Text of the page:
[ExI] SE and SPS development

painlord2k at libero.it painlord2k at libero.it
Sun Mar 22 13:37:54 UTC 2009

Il 20/03/2009 20.11, Keith Henson ha scritto:
> On Fri, Mar 20, 2009 at 11:39 AM, painlord2k at libero.it
> <painlord2k at libero.it>  wrote:
> snip
>> There is no need of a 4 GW laser cannon to put in orbit a SPS system.
>> You only need a Few launch of large missiles in LEO with the stuff needed to
>> build a Space Elevator.
> You are seriously misinformed.

Having translatyed in full the english SE page of the wikipedia in 
italian, maybe not.

>  You have to be at GEO to build an
> elevator.  Also we don't have the material for it and my never get it.

I never wrote that the SE must be positioned in LEO, only that the stuff 
needed can be put in LEO first.
I omitted to write that it can be then assembled there and moved to GEO 
with a tug. A simple, cheaper tug with a ion engine could move it in 
GEO. It is not a thing we need to do in a hurry.

In this way the cost to put the SE in GEO would be reduced a bit.
And the technology for a tug in space is worth pursuing.

> It takes 15kWh/kg.  100 t, 100,000kg x 15kWh/h is 1.5 GW.  So a moving
> cable space elevator would need a 1.5 GW motor to power it.

Who ever talked about a moving cable SE?

> The
> electrical in to potential energy gained is about 10% for climbers so
> you would need a laser with a 15 GW input for climbers.  Climbers make
> no sense because you can lift as much with half as much ablation
> propulsion lasers.

The difference is that, if you have a large industrial base working in 
GEO (that I suppose we all want) you need to run stuff up and down, not 
only up or not only down.
I could be wrong, but using flyweels we could have climbers extracting 
energy when going down and expending energy when going up. Given there 
is too much energy to be stored in a single full travel, climbers could 
exchange the cargo or the flywheels at a middle point and reuse the 
energy stored climbing  or recharging the energy spent braking.

> This is the one use that megawatt scale lasers have.  And that's
> marginal.  You really need them in the tens of MW.

Deorbiting trash could be a service in need, if all the crying I hear in 
the last years is to be believed.

You don't need a single 100 MW laser to do the job.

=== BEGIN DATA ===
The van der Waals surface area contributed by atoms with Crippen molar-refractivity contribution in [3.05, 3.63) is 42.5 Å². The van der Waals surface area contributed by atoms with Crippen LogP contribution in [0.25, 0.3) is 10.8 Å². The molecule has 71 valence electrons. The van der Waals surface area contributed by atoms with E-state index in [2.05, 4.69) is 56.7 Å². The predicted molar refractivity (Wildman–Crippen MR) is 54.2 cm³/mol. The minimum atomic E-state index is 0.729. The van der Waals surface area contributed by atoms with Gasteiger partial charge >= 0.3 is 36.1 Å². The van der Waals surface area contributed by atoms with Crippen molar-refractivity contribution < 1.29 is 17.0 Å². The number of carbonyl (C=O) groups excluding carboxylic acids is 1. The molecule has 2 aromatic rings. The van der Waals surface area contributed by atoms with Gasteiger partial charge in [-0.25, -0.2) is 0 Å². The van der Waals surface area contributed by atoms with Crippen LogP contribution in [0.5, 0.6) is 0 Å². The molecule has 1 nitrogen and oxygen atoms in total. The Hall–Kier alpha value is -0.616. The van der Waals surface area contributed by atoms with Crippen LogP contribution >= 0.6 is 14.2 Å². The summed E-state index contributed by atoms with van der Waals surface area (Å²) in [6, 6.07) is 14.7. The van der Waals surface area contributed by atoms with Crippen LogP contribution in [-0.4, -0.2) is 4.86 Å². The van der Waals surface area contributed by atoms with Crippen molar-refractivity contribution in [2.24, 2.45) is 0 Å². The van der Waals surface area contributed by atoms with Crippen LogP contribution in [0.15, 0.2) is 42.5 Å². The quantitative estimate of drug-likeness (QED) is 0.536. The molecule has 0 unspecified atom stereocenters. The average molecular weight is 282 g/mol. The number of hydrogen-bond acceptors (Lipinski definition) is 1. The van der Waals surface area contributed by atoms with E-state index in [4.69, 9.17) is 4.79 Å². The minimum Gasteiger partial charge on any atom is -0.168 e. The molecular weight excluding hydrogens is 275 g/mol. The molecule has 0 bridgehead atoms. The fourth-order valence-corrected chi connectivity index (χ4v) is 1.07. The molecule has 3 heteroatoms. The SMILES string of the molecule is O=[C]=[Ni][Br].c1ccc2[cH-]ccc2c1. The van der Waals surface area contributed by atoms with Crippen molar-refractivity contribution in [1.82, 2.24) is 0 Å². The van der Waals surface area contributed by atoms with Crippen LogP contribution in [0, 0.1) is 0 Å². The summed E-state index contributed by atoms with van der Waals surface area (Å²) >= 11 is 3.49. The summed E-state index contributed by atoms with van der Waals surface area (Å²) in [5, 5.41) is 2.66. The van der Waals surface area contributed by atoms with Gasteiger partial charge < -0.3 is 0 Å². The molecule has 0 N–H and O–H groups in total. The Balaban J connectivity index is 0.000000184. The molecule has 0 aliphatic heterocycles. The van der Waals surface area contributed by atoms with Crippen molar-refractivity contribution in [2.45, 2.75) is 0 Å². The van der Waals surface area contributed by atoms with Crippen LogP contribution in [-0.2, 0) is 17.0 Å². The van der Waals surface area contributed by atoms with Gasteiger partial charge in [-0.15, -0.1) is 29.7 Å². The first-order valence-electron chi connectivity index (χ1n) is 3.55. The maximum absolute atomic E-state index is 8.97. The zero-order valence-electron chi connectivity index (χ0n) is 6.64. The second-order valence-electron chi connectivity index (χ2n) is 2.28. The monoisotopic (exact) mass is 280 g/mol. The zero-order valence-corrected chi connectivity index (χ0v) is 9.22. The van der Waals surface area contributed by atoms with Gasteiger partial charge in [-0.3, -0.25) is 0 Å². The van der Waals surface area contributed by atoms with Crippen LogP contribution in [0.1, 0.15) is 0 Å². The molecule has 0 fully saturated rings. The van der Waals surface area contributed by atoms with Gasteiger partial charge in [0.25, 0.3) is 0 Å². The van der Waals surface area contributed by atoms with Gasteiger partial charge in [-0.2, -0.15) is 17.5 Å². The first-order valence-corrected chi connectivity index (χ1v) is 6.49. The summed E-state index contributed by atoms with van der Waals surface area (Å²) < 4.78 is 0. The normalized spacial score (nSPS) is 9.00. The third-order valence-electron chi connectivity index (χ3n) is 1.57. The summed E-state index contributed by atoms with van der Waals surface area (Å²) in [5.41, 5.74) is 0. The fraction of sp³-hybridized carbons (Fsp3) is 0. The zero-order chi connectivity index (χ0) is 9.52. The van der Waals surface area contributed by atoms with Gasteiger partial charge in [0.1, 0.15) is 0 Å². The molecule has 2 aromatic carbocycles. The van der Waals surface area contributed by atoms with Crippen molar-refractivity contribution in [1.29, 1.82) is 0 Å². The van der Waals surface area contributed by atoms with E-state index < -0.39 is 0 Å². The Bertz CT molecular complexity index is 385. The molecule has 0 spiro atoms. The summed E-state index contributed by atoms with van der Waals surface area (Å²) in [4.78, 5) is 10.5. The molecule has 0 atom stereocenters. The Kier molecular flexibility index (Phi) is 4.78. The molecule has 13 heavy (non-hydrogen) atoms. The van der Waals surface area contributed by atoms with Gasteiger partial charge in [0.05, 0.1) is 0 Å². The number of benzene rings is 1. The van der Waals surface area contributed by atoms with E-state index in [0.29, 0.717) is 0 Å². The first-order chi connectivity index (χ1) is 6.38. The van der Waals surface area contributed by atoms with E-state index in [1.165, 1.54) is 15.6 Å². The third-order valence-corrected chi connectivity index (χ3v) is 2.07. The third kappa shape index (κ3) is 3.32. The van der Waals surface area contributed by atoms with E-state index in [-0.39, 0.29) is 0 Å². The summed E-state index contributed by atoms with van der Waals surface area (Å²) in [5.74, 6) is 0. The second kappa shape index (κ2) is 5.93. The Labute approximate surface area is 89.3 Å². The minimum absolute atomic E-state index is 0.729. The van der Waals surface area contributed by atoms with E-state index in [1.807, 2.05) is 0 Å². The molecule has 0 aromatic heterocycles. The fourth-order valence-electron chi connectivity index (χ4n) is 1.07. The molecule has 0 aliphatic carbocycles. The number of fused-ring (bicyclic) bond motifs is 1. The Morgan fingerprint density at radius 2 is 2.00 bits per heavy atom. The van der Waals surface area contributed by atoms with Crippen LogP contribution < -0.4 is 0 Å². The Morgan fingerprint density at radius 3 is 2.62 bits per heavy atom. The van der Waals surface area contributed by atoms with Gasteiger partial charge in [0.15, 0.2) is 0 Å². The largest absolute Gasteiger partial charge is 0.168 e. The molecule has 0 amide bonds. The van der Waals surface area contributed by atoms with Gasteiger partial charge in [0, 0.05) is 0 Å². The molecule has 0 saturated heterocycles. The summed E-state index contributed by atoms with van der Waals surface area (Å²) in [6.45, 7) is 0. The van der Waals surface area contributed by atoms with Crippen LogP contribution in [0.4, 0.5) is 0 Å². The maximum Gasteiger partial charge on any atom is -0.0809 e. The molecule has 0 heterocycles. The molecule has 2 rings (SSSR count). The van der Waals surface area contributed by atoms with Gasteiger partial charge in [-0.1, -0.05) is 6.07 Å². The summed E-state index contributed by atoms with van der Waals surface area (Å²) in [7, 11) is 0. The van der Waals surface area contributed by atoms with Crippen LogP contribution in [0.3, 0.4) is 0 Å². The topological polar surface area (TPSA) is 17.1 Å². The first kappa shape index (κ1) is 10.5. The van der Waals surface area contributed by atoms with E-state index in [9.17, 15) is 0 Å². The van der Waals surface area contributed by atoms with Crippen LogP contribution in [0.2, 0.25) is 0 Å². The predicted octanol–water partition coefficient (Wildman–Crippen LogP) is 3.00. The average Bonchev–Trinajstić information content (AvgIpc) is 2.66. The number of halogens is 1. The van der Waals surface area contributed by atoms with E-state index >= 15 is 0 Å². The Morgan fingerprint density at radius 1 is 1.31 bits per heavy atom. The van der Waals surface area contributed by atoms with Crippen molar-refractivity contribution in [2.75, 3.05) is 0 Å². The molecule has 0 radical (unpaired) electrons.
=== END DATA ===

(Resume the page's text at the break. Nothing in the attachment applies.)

100 x 1 MW laser aimed a different points of the veicle can do the same 
as a single 100 MW laser.


All the technologues are worth pursuing, because thay are good for 
different uses.
A SE is good to move large cargo continuously, up ad down. Mainly 
unmanned cargo from/to GEO. When you have the first up, the cost to 
build others will reduce so much that near any large  corporation and 
government will want one and will be able to build it.

Laser lauch, missiles and so on are good for fast delivery of small 
cargo (and humans).

Ion engines, light sails and other systems are good for travel between 
planets and more.

ORION is good to put in space a very large object. Something too large 
to be put in orbit using the biggest SE available. But, I wonder, what 
is too large to be put in orbit that can not be buil there if we send 
the materials needed or produce them there?

ORION, IMHO, don't have economics sense, like the large clipper planes 
at the end of the WW2.

> I have a relative who was downwind of one of the underground shots
> that failed to stay contained.  Chances are fair they will die from
> the effects.

That the last U.S. underground test happened in 1992 and the last with 
failed containment was in the 1986 (1985–86 Charioteer 18 Nevada Test 
Site). I would suppose that the effects are not so bad, if they are 
alive 23 years after the exposition. I would add that, now, we have drug 
that, taken before, can reduce the damage of radiations, just in case.


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